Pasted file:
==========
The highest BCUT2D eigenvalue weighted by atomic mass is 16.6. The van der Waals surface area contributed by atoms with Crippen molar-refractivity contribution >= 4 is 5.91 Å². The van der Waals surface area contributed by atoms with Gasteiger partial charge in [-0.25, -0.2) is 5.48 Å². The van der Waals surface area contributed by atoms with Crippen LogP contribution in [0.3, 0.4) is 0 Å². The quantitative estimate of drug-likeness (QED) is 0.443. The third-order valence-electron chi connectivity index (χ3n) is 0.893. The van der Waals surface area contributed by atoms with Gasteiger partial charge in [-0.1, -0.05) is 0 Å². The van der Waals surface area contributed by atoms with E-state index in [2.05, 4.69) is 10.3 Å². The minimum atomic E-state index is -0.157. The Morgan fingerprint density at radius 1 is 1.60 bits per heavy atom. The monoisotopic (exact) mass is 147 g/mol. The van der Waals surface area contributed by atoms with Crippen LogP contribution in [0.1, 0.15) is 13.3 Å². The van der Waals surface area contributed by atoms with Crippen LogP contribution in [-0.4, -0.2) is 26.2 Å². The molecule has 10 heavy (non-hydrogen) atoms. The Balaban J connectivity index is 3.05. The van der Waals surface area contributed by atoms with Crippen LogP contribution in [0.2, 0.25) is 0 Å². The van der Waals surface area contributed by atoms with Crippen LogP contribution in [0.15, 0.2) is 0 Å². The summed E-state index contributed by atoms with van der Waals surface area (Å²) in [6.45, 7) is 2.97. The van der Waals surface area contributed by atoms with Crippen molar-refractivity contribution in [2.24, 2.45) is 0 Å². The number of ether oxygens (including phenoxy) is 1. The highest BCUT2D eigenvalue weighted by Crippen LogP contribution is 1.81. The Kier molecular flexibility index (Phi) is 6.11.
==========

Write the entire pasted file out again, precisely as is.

The highest BCUT2D eigenvalue weighted by atomic mass is 16.6. The van der Waals surface area contributed by atoms with Crippen molar-refractivity contribution >= 4 is 5.91 Å². The van der Waals surface area contributed by atoms with Gasteiger partial charge in [-0.25, -0.2) is 5.48 Å². The van der Waals surface area contributed by atoms with Crippen LogP contribution in [0.3, 0.4) is 0 Å². The quantitative estimate of drug-likeness (QED) is 0.443. The third-order valence-electron chi connectivity index (χ3n) is 0.893. The van der Waals surface area contributed by atoms with Gasteiger partial charge in [-0.1, -0.05) is 0 Å². The van der Waals surface area contributed by atoms with E-state index in [2.05, 4.69) is 10.3 Å². The minimum atomic E-state index is -0.157. The Morgan fingerprint density at radius 1 is 1.60 bits per heavy atom. The monoisotopic (exact) mass is 147 g/mol. The van der Waals surface area contributed by atoms with Crippen LogP contribution in [0.1, 0.15) is 13.3 Å². The van der Waals surface area contributed by atoms with Crippen LogP contribution in [-0.4, -0.2) is 26.2 Å². The molecule has 10 heavy (non-hydrogen) atoms. The Balaban J connectivity index is 3.05. The van der Waals surface area contributed by atoms with Crippen LogP contribution in [0.2, 0.25) is 0 Å². The van der Waals surface area contributed by atoms with Crippen LogP contribution in [0.15, 0.2) is 0 Å². The summed E-state index contributed by atoms with van der Waals surface area (Å²) in [6.45, 7) is 2.97. The van der Waals surface area contributed by atoms with Crippen molar-refractivity contribution in [2.24, 2.45) is 0 Å². The number of ether oxygens (including phenoxy) is 1. The highest BCUT2D eigenvalue weighted by Crippen LogP contribution is 1.81. The Kier molecular flexibility index (Phi) is 6.11.